Exactly! Funny you should say that. You are singing to the choir.

 

First, let me point you to the Big Al quote I like and have discussed before on this thread in order to emphasize your point #2, namely that the world is continuous, without separate, discrete structures:

 

"A human being ... experiences himself, his thoughts and feeling as something separated from the rest, a kind of optical delusion of his consciousness."

 

But less metaphorically and more concretely:

 

The collaboration I've been obliquely alluded to focuses on novel recurrent artificial neural network architectures and algorithms that seek to circumvent the two very legitimate and closely-related problems you pose. These RNNs operate in a way very different from any RNNs in use today (e.g. LTSM nets), by employing a vast number of Leaky-Integrate and Fire (LIF) 'neurons'. These LIF neurons engage in direct (i.e. synaptic) communication as do traditional artificial and biological NNs. But in addition, they generated and are in turn influenced by fluctuations in the Local Field Potential (LFP) across the neocortex. The fact that the LIF neurons both generate and are influenced by the non-local, persistent, and far-reaching fluctuations in the LFP make the dynamics of the system very powerful computationally, but also very tricky-to-model precisely (as your objections point out). Fortunately precise modelling isn't necessary. Also, I'm sure you know these LFPs give rise to the cortical and subcortical oscillations we classify by frequency and colloquially call delta, theta, alpha, beta and gamma "waves". I'm pretty convinced (as are many others, with the research to support it) that these rhythmic oscillations in the LFP (particularly at theta and gamma frequencies) are critical to both consciousness and the "common cortical algorithm" that many people (most famously, Ray Kurzweil, now at Google...) believe underlies perception, learning and recall in people and other mammals possessing developed neocortices1.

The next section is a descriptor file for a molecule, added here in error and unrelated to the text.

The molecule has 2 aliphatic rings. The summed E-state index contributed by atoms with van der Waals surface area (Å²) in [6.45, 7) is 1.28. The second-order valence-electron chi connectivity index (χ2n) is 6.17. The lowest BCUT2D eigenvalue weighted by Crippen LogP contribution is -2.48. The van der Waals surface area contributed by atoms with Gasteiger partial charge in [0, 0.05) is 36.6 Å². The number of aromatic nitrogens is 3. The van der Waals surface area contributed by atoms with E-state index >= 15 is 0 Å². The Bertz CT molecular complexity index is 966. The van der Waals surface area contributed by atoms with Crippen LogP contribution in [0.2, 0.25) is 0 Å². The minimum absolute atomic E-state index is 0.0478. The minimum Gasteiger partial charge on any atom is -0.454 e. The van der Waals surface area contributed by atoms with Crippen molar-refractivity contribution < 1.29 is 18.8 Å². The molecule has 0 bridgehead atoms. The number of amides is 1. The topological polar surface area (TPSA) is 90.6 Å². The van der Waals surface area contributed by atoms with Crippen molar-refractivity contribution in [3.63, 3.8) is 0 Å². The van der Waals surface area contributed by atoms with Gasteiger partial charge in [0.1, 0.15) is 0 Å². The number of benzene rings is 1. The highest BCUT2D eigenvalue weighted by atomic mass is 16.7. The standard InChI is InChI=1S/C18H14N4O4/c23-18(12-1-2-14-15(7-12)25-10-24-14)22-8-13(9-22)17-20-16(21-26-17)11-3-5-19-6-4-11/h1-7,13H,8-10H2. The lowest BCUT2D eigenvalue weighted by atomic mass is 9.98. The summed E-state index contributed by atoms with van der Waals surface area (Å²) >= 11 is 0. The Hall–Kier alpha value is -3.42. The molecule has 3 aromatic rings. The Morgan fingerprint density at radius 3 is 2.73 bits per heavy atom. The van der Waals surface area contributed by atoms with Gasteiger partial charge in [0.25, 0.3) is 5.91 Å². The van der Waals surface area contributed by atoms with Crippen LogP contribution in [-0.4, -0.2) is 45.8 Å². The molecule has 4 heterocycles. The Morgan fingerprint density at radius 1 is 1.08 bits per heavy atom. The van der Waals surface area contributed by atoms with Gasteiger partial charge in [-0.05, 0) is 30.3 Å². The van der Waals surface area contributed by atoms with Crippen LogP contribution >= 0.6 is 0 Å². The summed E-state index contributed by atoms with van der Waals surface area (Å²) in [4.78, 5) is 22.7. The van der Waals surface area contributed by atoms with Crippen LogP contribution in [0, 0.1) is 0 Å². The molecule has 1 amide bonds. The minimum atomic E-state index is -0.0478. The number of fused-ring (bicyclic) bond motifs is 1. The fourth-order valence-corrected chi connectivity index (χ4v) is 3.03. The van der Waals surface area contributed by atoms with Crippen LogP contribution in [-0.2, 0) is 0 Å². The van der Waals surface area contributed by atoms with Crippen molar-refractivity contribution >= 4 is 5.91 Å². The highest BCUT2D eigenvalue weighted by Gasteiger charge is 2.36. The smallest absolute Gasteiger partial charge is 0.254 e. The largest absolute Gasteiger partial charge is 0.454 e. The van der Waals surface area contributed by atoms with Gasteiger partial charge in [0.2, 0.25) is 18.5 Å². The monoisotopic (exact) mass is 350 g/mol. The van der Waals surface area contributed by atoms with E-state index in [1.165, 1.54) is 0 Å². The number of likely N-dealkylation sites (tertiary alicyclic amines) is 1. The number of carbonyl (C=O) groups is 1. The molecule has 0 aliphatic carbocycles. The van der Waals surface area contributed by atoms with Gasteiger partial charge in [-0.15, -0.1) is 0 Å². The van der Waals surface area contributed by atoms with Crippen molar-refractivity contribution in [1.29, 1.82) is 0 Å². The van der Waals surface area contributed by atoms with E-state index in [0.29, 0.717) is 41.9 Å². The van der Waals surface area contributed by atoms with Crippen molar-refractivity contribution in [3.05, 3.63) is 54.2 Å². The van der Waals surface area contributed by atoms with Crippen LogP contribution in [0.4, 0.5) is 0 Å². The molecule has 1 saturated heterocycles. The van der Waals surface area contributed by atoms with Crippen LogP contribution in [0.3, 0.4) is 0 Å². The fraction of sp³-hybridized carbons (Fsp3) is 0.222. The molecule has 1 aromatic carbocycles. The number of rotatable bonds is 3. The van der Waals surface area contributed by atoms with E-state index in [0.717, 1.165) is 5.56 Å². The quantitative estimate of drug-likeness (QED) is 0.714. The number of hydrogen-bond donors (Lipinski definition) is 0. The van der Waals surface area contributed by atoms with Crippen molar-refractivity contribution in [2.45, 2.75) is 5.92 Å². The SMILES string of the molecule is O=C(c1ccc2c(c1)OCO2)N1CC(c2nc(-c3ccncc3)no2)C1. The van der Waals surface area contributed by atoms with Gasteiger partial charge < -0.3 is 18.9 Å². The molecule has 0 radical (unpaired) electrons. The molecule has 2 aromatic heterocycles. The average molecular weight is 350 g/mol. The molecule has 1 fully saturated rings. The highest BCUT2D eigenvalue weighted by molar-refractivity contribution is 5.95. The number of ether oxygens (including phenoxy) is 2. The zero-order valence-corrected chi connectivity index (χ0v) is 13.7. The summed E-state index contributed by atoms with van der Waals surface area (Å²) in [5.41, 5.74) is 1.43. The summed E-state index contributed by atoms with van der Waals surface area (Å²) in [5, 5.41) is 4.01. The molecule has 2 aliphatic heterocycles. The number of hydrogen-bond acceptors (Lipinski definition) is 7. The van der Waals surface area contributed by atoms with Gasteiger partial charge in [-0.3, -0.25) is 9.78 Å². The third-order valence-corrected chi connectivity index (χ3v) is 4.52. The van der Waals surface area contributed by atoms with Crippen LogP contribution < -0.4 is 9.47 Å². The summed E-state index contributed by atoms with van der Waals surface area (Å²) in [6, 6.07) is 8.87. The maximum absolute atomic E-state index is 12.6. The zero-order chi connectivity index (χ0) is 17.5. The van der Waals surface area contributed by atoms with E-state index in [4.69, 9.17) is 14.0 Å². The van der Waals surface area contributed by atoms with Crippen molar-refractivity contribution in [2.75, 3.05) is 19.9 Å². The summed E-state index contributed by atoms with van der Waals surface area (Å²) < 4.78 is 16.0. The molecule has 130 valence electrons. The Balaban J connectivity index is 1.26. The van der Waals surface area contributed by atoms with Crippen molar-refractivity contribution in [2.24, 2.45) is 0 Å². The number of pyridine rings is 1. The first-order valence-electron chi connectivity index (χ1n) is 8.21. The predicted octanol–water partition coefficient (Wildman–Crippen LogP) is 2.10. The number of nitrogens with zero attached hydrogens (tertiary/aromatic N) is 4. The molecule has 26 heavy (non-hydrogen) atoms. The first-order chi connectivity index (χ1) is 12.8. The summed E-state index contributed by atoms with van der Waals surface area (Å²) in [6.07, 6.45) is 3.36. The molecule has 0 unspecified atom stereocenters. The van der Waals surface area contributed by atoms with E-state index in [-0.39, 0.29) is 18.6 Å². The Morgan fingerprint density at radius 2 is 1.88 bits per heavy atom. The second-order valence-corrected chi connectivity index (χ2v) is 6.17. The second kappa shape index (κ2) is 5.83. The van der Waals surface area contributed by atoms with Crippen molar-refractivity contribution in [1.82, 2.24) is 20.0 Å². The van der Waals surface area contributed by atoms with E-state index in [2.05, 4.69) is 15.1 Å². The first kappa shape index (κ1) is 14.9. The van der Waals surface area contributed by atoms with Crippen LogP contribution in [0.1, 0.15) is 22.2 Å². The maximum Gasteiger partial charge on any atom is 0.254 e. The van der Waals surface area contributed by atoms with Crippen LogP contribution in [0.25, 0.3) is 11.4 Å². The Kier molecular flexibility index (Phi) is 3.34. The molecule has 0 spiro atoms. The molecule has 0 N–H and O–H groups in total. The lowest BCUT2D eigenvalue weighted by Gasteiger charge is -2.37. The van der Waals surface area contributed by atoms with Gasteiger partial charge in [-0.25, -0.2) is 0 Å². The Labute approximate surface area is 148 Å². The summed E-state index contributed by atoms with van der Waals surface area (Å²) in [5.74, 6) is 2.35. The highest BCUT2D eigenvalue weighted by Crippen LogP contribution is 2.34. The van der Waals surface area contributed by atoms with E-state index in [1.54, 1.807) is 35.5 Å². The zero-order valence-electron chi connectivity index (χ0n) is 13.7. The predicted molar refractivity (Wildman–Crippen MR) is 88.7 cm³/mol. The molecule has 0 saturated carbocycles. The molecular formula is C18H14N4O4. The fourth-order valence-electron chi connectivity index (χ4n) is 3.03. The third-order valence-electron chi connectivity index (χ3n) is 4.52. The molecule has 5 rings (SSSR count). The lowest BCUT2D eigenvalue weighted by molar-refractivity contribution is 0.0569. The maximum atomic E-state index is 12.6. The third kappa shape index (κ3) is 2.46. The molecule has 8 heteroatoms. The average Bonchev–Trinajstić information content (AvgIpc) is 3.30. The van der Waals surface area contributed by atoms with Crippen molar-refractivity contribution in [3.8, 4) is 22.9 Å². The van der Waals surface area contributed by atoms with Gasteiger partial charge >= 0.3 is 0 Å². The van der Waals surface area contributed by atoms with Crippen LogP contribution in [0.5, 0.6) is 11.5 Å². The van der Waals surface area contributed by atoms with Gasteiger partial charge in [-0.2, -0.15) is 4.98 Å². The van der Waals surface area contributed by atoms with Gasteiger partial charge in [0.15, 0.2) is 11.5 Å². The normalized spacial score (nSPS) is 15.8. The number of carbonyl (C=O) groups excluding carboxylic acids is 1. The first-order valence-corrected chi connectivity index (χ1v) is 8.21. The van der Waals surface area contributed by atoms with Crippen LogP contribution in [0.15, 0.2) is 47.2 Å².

I'm so sorry to both you and Daniel that my post describing all this in (some) more detail has been so delayed.  But in the meantime, check out this post for a discussion of my understanding of the problem you describe (i.e. modeling the function of a particular brain in complete detail may be NP-Hard if attempted with digital circuits), and hints (just a bit) at the solution I'm working on. There is more detail in my long-delayed response to Daniel. In fact I cut and pasted that link from it...